As teenagers, my three daughters shared a bathroom situated between two bedrooms. My oldest daughter, Abby had her own bedroom on one side of the bathroom. My middle daughter Hannah and her younger sister Bekah shared a bedroom on the other side of the bathroom. There are two doors leading into the bathroom from each of the bedrooms and two sinks in the bathroom, one per bedroom. In real estate jargon, this arrangement is referred to as a “Jack and Jill” bathroom, although in our case it’s more of a “Jill and Jill” situation.
Two of my three daughters wore little to no makeup in high school and did not spend much time caring for their nails. Hannah, on the other hand accumulated an ample collection of cosmetics, nail polishes, and other beautification equipment I’m too unfamiliar with to name. It was not unusual to find one sink of the bathroom splattered with mascara droppings. On the counter near the sink sat an open bag of colorful tubes and bottles. An electric hair device was permanently plugged in and often dangerously hot. There would be a hand-mirror here and a roll of toilet paper there. It would not be unusual to find a half-filled water bottle or two on the counter, evidence I suppose of some exertion related to whatever was happening on that side of the bathroom. You could say that the situation I’m describing constituted a persistent problem and that my wife Katherine and I felt stuck about how best to resolve it. By the way, the problem has been solved. All of our daughters have moved out.
I mention the situation with the messy bathroom because it illustrates two important points about problem solving and design thinking. David Straus, the founder of Interaction Associates and the author of How to Make Collaboration Work, defines a problem as, “…a situation someone wants to change” (2002, p.19). By this definition, when it comes to collaborating with my daughter on cleaning up the bathroom only one of us has a problem because only one of us has a situation he wants to change.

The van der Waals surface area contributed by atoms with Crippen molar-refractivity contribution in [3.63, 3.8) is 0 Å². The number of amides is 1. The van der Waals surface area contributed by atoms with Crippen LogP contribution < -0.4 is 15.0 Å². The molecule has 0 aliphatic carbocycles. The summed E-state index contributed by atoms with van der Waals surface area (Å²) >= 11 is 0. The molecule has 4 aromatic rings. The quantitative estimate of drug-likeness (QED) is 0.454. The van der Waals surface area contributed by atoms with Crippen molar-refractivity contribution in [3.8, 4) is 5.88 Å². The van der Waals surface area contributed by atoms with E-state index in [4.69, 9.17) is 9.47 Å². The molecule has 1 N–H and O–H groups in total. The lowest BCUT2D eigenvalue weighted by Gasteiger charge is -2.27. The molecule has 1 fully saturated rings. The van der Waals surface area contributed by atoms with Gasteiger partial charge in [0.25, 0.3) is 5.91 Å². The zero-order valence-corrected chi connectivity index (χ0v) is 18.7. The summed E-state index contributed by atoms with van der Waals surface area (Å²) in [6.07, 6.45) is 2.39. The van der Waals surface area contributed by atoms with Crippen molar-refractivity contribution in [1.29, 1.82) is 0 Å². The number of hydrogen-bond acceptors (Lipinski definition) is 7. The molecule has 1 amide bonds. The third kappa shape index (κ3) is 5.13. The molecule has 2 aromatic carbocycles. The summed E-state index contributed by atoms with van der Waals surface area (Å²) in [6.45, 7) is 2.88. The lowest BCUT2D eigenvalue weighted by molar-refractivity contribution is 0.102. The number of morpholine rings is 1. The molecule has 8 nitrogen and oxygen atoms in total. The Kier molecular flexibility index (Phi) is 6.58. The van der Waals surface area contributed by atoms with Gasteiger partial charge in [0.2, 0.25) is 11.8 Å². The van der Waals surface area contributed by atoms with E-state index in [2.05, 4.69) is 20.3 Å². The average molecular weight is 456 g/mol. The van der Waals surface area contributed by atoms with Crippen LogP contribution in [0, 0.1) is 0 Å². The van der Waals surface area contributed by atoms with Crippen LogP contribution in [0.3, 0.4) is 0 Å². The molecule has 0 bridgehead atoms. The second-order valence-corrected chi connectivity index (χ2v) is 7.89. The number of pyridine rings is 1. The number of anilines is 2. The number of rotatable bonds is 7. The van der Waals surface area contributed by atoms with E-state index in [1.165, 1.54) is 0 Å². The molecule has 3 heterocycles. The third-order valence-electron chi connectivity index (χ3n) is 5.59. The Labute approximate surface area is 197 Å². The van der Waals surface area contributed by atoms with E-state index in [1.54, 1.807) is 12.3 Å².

The second point illustrated by the messy bathroom situation has to do with the main principle of human-centered design thinking. If I want to use design thinking, I need to consider the motivations and needs of the people served by an innovative solution. A design thinker might reframe the challenge from “How do I get my daughter to keep her bathroom clean?” to something like, “How do we reduce the amount of nagging around the house?”
Perhaps you’re thinking that a more authoritarian approach to getting my daughter to clean her bathroom is called for. First, remember that creative inquiry is about novel options. Secondly, let’s look at the effectiveness of more traditional and direct parenting tools in light of David Straus’ definition of a problem. Let’s say, for example that I tell Hannah, “you can get your phone back when this bathroom is clean.” I have now created a situation that my daughter is motivated to change. In other words, she now has a problem to solve. Notice however that Hannah is not solving the problem I want solved. She is working on changing the ‘get-my-phone-back’ situation. I’m more interested in her making progress on the ‘show-respect-for-other-family-members’ situation. Consequently, I shouldn’t be surprised if Hannah succeeds in solving her problem, but in the long run it doesn’t really solve my problem.
Straus’ definition of a problem and design thinking’s bias for starting with desirability both suggest that getting unstuck through creative inquiry means identifying what I call the “targets” and the “tensions.” Targets are the people served by a new idea or option; the people whose lives you aim to improve are collectively the targets. Tensions are the needs or dissatisfying situations that a new idea or option will resolve. Robert Fritz introduced the concept of creativity as the resolution of a tension in his 1991 book, Creating. Fritz wrote, “There will always be structural tension at the beginning of the creative process, for there will always be a discrepancy between what you want and what you have” (1991, p. 27). For Fritz, the creation resolves the tension.
One way to use creative inquiry to help a leader, team or organization get unstuck is by clarifying and aligning on definitions of the target and the tension. In the case of the messy bathroom, the targets are the family members living in the house and the tension is the stress of constant nagging. There are any number of ways to choose a target and a tension.
A tension can exist in the current state for a target, in which case the target has a situation they are motivated to change. Envisioning a possible future that some target will want once they become aware of it can also create a tension. In other words, even if I am content with my current situation, once I see something that will improve my life, I now have a situation I am motivated to change. One can create tension for a target by working forwards from a dissatisfying present or working backwards from a compelling future possibility.